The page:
Café Racer Tires: How You Know You Need a Change

Café Racer Tires: How You Know You Need a Change

One of things I usually find very hard to get over is just how beautiful a custom made café racer looks. I have watched countless people make them from scratch and one thing that always puzzles me is the little effort that people will put in the tires. Even in the case of riders who buy professionally assembled bikes, the tires are always a concern. While the tires might not score a lot in terms of aesthetic appeal but tires do have a lot of points. You have to know when they need a change.

Most people would expect that this is when you notice the tires are completely run down. You know that smooth feeling? But no. If you have used your tires to that extent, you should be lucky to be alive. The tires not only give you connection to the ground but also have a say on the handling of your café racer. So, I thought, instead of giving you more ways to pimp up your café racer, I could offer you some life-saving information. How do you know it’s time to change cafe racer tires? Here are some hints.

Thread depth

cafe-racer-tyresThis is where most of riders go wrong. There is a very simple and neat trick that manufacturers have built in the tire to make it easier to know when it is time to change them but most people never notice. If you look closely you will notice that there are some wear bars that run across the thread in some of the areas in between the threads. When the treads are flush with these bars, it is time to make the switch.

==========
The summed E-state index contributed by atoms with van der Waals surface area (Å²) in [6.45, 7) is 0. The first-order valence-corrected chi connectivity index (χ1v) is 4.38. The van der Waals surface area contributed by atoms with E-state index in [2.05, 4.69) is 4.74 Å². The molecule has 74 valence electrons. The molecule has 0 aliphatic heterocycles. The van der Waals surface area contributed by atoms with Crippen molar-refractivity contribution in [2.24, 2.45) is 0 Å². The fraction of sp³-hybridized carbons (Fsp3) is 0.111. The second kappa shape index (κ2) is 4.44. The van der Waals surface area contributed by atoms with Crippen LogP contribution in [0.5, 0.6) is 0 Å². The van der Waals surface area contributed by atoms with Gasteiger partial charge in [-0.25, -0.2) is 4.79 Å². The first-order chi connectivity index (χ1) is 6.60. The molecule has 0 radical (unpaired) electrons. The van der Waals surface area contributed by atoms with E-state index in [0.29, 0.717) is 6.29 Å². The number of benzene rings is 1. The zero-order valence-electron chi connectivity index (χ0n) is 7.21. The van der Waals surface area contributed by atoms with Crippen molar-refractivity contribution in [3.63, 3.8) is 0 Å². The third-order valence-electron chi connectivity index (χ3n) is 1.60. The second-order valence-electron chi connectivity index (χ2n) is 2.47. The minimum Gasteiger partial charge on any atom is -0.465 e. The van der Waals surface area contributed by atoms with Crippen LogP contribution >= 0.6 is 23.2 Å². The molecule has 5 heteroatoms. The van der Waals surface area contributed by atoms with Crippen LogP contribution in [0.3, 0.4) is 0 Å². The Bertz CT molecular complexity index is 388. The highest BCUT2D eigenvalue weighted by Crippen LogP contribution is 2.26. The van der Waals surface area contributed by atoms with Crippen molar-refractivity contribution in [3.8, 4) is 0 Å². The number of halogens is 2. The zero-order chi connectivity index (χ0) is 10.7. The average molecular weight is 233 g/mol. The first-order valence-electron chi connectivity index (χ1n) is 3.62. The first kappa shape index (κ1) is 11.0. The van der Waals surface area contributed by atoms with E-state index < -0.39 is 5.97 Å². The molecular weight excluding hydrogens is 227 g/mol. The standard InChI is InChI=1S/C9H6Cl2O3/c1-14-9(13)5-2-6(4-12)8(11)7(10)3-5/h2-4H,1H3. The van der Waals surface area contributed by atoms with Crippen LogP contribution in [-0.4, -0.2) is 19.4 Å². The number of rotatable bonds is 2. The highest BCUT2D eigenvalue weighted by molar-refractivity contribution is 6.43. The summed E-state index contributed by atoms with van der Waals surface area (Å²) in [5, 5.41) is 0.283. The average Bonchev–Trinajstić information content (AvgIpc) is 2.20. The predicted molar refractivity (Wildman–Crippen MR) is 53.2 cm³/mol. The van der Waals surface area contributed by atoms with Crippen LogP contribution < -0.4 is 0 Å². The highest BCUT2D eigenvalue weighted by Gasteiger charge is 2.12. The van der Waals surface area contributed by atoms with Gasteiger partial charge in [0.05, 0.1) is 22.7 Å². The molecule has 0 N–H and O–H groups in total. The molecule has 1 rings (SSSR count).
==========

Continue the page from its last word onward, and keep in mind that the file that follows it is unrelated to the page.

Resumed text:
Another savvy trick you can use if your tires do not have the wear bars is the honest Abe old penny technique. Just dip the penny in random areas of the tire. The head of Abe should be considerably covered. If not, you need to make a change.


I wouldn’t need to say much about the age but given that some riders tend to take their bikes out more often, the age trick might be subject to some factors. Ideally, the life of your café racer should not go past five years. You can feel free to extend this up to 10 years if you rarely use your bike.


Just like most of the other things that you might come across, with aging comes a lot of cracking. Even your mighty rubber is not immune to the effects of the sun. If the tires have been exposed for a significant amount of time, then you should expect them to show some cracks. No matter how small the cracks might be, they should still concern you.

Check your pressure

Any rider knows the importance of having the proper amount of pressure in their tires. As a result, whenever you’re checking the tires, notice the rate at which they are losing pressure, if it happens to be too rapid, then you need to ensure you get new tires.


There are other signs that are quite obvious though in most instances, if I were you I would not wait until it gets to that point. Some of these would be an odd feeling while you’re on the ride and the obviously increased breaking distance as well as the obviously smooth feeling.

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